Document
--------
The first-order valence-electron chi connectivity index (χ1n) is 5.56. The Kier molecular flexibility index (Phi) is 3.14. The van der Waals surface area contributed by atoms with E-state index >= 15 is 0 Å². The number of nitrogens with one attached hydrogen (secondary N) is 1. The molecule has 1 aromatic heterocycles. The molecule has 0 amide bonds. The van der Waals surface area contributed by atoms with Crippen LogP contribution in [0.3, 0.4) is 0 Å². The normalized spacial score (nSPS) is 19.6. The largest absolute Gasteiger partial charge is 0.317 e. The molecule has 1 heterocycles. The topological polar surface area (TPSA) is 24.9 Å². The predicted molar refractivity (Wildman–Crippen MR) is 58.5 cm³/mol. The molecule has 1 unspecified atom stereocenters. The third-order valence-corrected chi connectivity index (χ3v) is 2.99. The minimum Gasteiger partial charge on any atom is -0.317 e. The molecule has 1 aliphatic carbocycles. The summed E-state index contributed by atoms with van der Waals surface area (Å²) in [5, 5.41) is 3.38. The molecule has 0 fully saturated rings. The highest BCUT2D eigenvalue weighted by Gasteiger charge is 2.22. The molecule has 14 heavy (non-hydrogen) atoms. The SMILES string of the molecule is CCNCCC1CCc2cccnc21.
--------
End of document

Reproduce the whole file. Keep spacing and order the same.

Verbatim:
The first-order valence-electron chi connectivity index (χ1n) is 5.56. The Kier molecular flexibility index (Phi) is 3.14. The van der Waals surface area contributed by atoms with E-state index >= 15 is 0 Å². The number of nitrogens with one attached hydrogen (secondary N) is 1. The molecule has 1 aromatic heterocycles. The molecule has 0 amide bonds. The van der Waals surface area contributed by atoms with Crippen LogP contribution in [0.3, 0.4) is 0 Å². The normalized spacial score (nSPS) is 19.6. The largest absolute Gasteiger partial charge is 0.317 e. The molecule has 1 heterocycles. The topological polar surface area (TPSA) is 24.9 Å². The predicted molar refractivity (Wildman–Crippen MR) is 58.5 cm³/mol. The molecule has 1 unspecified atom stereocenters. The third-order valence-corrected chi connectivity index (χ3v) is 2.99. The minimum Gasteiger partial charge on any atom is -0.317 e. The molecule has 1 aliphatic carbocycles. The summed E-state index contributed by atoms with van der Waals surface area (Å²) in [5, 5.41) is 3.38. The molecule has 0 fully saturated rings. The highest BCUT2D eigenvalue weighted by Gasteiger charge is 2.22. The molecule has 14 heavy (non-hydrogen) atoms. The SMILES string of the molecule is CCNCCC1CCc2cccnc21.